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The name Gucci conjures a picture in the mind. Jet-setters, celebrities, artists and models living their best lives. The projection of wealth, status and success. All derived from the perceived life experience of the brand’s original creators, the Gucci family.

The movie “House of Gucci” depicts the family as glamorous Italian socialites living fantasy lifestyles beyond the comprehension of most mortals. But it only scratches the surface. There’s another dark side to the family the movie doesn’t cover. I know, because I’m living it.

I am the granddaughter of Aldo Gucci, the family patriarch portrayed by Al Pacino. For 15 years, my sister and I were sexually abused by our stepfather, Joseph Ruffalo.

My mother enabled my abuser

For me, it started when I was six and continued until I was 22. To protect the family name, I am convinced my mother, Patricia Gucci, colluded with him to conceal it. Unsurprisingly, Ruffalo has denied the abuse ever occurred and my mother and grandmother deny having known about it. I believe Ruffalo has tried to stop me from speaking my truth by pressuring my mother and grandmother, in hopes that I will drop a pending lawsuit against him and my family.

“If this suit moves forward, and it will if something is not done to stop it, damage will extend, beyond the obvious, and issues could arise that would seriously affect your entire estate,” Ruffalo wrote in a 2020 email to my mother and grandmother. “There is a tax issue you may feel free from, but it is definitely not the case.”

Alexandra Zarini in Los Angeles, Calif., in August, 2020.
Alexandra Zarini in Los Angeles, Calif., in August, 2020.

I always suspected Ruffalo was holding something over my mother in exchange for her silence. Her father, Aldo Gucci, went to prison for tax evasion. It has become clear to me that her fear of facing the same fate may have guided her decision to stay quiet.

I will not be silenced. I will not live another day in shame. I will not live in fear because of what my stepfather did to me. I will no longer be controlled by my family. And I will no longer worry about the reputations that will suffer by exposing the facts about my abuse.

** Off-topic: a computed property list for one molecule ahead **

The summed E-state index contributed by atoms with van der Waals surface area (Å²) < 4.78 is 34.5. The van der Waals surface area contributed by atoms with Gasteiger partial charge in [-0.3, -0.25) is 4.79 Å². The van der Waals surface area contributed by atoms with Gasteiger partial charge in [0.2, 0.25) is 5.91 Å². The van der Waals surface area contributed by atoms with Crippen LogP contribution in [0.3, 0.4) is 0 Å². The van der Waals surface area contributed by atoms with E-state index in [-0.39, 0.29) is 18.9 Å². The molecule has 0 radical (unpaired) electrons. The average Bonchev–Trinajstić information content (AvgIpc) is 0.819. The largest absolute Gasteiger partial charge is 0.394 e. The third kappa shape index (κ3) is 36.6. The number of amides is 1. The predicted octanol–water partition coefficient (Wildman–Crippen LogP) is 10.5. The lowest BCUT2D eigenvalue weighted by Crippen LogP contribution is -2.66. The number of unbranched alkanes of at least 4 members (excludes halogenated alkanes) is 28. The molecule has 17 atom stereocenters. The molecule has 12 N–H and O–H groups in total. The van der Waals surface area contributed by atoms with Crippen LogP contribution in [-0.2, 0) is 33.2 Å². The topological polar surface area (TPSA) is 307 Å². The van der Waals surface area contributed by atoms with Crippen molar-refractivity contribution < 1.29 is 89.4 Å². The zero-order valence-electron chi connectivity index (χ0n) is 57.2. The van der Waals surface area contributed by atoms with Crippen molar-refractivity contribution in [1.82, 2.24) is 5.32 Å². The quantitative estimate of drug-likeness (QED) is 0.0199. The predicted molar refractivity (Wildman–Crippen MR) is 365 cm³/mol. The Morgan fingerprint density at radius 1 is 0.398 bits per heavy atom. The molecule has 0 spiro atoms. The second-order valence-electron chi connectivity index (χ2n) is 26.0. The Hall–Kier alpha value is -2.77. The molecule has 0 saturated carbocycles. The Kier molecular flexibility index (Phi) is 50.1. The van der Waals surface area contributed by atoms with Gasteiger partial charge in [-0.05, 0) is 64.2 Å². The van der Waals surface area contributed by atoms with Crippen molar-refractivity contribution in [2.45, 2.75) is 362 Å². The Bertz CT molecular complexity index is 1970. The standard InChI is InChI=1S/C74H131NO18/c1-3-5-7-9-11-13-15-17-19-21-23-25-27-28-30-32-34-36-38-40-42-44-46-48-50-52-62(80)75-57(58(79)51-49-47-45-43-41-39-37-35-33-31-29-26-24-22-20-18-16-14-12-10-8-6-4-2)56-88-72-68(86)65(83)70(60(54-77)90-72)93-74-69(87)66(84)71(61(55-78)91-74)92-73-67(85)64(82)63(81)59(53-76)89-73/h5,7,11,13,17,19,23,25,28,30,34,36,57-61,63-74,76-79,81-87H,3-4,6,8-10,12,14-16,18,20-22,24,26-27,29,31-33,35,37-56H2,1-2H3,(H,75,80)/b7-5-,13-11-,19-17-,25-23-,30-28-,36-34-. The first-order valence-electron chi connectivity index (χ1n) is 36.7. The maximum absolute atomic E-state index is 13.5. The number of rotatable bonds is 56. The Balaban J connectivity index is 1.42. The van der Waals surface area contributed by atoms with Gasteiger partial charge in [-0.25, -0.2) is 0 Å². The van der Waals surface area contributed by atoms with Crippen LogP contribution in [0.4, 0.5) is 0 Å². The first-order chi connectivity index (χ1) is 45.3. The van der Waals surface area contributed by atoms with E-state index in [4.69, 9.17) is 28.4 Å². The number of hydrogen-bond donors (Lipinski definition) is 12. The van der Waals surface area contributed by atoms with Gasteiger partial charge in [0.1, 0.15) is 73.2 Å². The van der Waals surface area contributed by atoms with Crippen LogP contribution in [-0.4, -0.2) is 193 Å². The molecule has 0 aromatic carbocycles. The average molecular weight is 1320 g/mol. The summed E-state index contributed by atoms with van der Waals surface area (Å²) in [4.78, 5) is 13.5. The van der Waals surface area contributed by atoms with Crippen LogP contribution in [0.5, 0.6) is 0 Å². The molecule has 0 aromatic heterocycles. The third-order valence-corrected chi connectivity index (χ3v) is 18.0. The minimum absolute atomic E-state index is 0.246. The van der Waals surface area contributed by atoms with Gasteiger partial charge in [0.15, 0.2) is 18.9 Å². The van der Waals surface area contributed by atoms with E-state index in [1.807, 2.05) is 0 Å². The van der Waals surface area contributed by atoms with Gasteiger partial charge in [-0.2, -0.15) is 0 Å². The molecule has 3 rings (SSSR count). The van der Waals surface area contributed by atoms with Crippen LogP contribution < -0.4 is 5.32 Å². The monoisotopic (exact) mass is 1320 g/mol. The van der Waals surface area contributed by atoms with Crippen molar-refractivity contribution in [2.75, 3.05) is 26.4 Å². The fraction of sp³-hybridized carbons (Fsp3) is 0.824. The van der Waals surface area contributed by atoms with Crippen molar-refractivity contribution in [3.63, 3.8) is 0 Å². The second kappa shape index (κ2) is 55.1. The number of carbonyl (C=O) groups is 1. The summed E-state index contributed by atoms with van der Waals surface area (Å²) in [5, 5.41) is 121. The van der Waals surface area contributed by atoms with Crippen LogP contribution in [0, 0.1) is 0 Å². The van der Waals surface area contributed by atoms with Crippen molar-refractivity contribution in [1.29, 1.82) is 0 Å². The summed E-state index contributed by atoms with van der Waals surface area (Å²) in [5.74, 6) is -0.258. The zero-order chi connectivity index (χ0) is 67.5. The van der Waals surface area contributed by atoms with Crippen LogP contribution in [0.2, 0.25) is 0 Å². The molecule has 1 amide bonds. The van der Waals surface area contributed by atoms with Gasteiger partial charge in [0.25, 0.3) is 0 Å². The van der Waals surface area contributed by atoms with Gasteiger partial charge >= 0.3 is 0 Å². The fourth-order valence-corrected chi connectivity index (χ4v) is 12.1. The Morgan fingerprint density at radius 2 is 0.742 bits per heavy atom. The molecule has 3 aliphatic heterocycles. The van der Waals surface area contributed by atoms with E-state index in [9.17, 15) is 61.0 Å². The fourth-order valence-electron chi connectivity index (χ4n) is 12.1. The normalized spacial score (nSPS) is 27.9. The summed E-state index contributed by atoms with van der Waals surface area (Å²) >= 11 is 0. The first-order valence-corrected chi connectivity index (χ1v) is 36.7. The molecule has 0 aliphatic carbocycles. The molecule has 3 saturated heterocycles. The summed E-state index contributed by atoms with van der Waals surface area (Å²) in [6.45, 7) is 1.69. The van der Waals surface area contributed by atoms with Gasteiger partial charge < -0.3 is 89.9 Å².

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I am also not alone. Far too many families conceal or ignore child sex abuse. Darkness to Light estimates that 1-in-10 children will be sexually abused before his or her 18th birthday.

And 91% of child sexual abuse is conducted by someone known either to the child or the child’s family. It exists in every community in every state across America – and in every country around the world. No one wants to admit it when it happens within their family. Yet that’s precisely when families must step forward, and speak out.

When we pretend it doesn’t happen, or worse, seek to cover it up, we give abusers exactly what they want – license to do it again. Violence against children, in all its forms, must be confronted and their abusers held accountable, regardless of how difficult or painful the experience may be, to protect those who cannot protect themselves.

Coming together to fight sexual abuse

There’s reason to be hopeful. Thursday marks the first-ever World Day for Prevention, Healing and Justice to End Sexual Violence Against Children and Adolescents. It’s the work of the Keep Kids Safe Movement, led by nine child safety organizations committed to the cause. This is a moment that cannot be lost in the fight to rid the world of this plague.

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The stigma of child sexual abuse must end. It will take all of us – parents, teachers, bystanders – to recognize the warning signs, and take action when we see or hear something that troubles us. It starts with a willingness to have an open and honest conversation about the topic. If we stay quiet, abusers win. We must make the protection of children a priority and break the silence. There’s hope for all survivors of child sexual abuse. I am living proof of it.

Alexandra Zarini is the founder of the Gucci Children’s Foundation, an advocacy group committed to ending child sexual abuse.

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This article originally appeared on USA TODAY: Child sexual abuse: ‘House of Gucci’ reality is darker than the movie


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